table.ex_table_2 caption { font-size: 1.5em; padding: 10px 5px; } .ex_table_2 th, .ex_table_2 td:nth-child(1) { font-size: 1.1em; font-weight: 500; } .ex_table_2 td, .ex_table_2 th { text-align: center; padding: 5px; } .ex_table_2 tfoot tr:nth-child(1n+2) td { font-size: .9em; font-weight: normal; text-align: left; } .ex_table_2 tfoot tr td, .ex_table_2 tbody tr td, .ex_table_2 thead tr th { border: none; } .ex_table_2 tbody tr:nth-child(even) { background-color: #efecca; } .ex_table_2 tfoot tr:nth-child(odd) { background-color: #efecca; } table.ex_table_2 { border: none; } .ex_table_2 thead { background-color: #a7a37e; }

Most Popular Content Management Systems
CMS Usage * Change Since Jan 1 Market Share * Change Since Jan 1
Totals 33.3% 76%
* Usage is percentage of surveyed websites that use the associated CMS. Market Share is the percentage of surveyed websites powered by a CMS that use the associated CMS. For example, 25.8% of all surveyed websites use WordPress, and WordPress commands 59.1% market share of the total CMS market.
The data in this table is provided courtesy of W3Techs and was captured in February 2016. To learn more about this topic visit the overview of content management systems from W3Techs.
WordPress 25.8% +0.2% 59.1% +0.3%
Joomla 2.8% No Change 6.4% No Change
Drupal 2.2% +0.1% 4.9% No Change
Magento 1.3% +0.1% 2.9% No Change
Blogger 1.2% No Change 2.7% No Change

Making a Table Responsive

Our data table now looks pretty good as long as you’re using a laptop or desktop computer to view it. However, when viewed with a small device, such as a small tablet or smartphone, our table is nearly unusable. You either have to zoom so far out that you can’t read the content, or you have to pan back and forth to read all of the content. We can write some additional rules that will be implements based on the results of a media query to resize and rearrange our table’s contents based on the size of a device screen size. The technique we’re going to use is explained in detail at CSS Tricks. By resizing the browser window, we can see that the table begins to have issues when the viewport shrinks below around 780 pixels. Here’s the media query we’ll use to set up 780px as our breakpoint.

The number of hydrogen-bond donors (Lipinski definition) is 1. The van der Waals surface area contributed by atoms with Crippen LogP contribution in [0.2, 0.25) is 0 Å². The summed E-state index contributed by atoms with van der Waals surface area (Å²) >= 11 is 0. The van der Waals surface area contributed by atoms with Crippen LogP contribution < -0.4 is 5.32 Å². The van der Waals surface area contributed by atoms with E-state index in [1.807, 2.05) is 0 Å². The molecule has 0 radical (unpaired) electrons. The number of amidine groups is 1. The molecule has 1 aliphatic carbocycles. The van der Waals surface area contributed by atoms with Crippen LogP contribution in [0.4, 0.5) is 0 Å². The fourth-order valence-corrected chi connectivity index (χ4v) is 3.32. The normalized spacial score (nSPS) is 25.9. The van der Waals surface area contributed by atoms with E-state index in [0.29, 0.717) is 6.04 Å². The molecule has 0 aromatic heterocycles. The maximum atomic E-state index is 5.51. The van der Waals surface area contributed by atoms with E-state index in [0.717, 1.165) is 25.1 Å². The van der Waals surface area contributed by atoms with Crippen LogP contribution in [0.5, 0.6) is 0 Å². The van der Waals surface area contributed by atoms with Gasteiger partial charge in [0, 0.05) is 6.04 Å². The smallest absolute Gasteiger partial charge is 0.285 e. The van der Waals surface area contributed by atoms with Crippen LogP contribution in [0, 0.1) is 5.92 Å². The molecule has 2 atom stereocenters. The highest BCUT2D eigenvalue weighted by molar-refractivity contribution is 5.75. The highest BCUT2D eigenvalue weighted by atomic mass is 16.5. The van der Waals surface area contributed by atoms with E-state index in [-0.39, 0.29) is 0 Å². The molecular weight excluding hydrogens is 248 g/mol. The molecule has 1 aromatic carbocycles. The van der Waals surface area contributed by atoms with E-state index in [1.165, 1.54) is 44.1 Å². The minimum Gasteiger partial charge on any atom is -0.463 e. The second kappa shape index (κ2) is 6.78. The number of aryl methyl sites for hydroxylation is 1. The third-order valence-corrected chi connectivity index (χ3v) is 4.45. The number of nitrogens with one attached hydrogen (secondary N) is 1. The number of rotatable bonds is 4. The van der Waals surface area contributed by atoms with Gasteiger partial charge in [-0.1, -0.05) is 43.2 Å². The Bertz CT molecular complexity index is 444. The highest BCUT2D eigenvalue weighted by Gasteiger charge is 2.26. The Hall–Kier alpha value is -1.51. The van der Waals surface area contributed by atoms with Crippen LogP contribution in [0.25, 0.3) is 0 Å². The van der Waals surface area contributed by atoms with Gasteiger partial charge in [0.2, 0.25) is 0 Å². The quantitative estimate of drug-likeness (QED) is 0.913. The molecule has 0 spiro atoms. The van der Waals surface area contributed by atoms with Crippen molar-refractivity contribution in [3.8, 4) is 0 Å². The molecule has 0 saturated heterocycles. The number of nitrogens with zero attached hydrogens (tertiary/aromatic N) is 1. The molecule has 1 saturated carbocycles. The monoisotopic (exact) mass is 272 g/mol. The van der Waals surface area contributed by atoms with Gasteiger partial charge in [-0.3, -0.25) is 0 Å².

@media only screen and (max-width: 780px) {   /*CSS styles will be added here*/ } 

Convert Table Elements

First, we need to convert the table elements to block level elements with a line of CSS that looks like this:

table, thead, tbody, tfoot, tr, th, td {   display: block; } 

This will allow us to break the elements out of their standard layout and position them as we wish.

Move the Table Header Off-Screen

We’re going to be adding new labels to our td elements using CSS, but we want to keep the existing headers for accessibility purposes. To do this we’re going to position the header elements offscreen far enough that they won’t be seen, but assistive technologies will still be able to find them. We’re also going to move the Totals row from the table footer offscreen. While this was an interesting row to have, the information it contained is not critical to understanding the contents of the table.

thead tr, tfoot tr:nth-of-type(1) {   position: absolute;   top: -9999px;   left: -9999px;   } 

Convert Each Table Data Entry Into its Own Row

Rather than position our td elements in a row, we now want them to appear stacked on top of each other. By converting the td elements into block level elements above, we’ve already stacked them on top of each other. Now we’ll apply 50% left-hand padding so that the contents begins in the middle of the td element. We’ll also need to add position: relative; to our td elements so that when we use position: absolute; to add new data lables, they will appear relative to the td element.

td {   position: relative;   padding-left: 50%;   } 

Format the Table Footer Comments

We already hid the table footer Totals line, but we kept the attribution and explanatory comments. Since these td elements will be affected by the styles we wrote in the last step, we need to write more specific styles for these elements.

tfoot tr td {   padding-left: 0%;   text-align: left;   }